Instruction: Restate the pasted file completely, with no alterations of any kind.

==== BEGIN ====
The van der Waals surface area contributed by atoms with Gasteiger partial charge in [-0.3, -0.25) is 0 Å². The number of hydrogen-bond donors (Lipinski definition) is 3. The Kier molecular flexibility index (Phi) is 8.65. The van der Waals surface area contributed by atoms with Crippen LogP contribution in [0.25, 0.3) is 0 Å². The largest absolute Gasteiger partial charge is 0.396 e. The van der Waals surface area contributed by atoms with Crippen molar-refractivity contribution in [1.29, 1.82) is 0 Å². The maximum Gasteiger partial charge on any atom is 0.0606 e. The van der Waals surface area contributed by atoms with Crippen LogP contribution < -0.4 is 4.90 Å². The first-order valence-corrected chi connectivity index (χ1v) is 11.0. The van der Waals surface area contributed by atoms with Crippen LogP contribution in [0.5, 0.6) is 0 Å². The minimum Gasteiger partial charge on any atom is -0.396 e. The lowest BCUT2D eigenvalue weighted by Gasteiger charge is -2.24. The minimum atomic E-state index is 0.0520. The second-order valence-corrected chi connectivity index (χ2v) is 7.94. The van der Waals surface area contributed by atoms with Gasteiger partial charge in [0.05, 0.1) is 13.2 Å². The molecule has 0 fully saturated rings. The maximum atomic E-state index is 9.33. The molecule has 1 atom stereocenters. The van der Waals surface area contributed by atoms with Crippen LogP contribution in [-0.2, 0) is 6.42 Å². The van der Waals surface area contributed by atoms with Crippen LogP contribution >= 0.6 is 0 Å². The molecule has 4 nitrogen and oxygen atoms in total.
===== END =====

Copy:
The van der Waals surface area contributed by atoms with Gasteiger partial charge in [-0.3, -0.25) is 0 Å². The number of hydrogen-bond donors (Lipinski definition) is 3. The Kier molecular flexibility index (Phi) is 8.65. The van der Waals surface area contributed by atoms with Crippen LogP contribution in [0.25, 0.3) is 0 Å². The largest absolute Gasteiger partial charge is 0.396 e. The van der Waals surface area contributed by atoms with Crippen molar-refractivity contribution in [1.29, 1.82) is 0 Å². The maximum Gasteiger partial charge on any atom is 0.0606 e. The van der Waals surface area contributed by atoms with Crippen LogP contribution < -0.4 is 4.90 Å². The first-order valence-corrected chi connectivity index (χ1v) is 11.0. The van der Waals surface area contributed by atoms with Crippen LogP contribution in [0.5, 0.6) is 0 Å². The minimum Gasteiger partial charge on any atom is -0.396 e. The lowest BCUT2D eigenvalue weighted by Gasteiger charge is -2.24. The minimum atomic E-state index is 0.0520. The second-order valence-corrected chi connectivity index (χ2v) is 7.94. The van der Waals surface area contributed by atoms with Gasteiger partial charge in [0.05, 0.1) is 13.2 Å². The molecule has 0 fully saturated rings. The maximum atomic E-state index is 9.33. The molecule has 1 atom stereocenters. The van der Waals surface area contributed by atoms with Crippen LogP contribution in [-0.2, 0) is 6.42 Å². The van der Waals surface area contributed by atoms with Crippen LogP contribution >= 0.6 is 0 Å². The molecule has 4 nitrogen and oxygen atoms in total.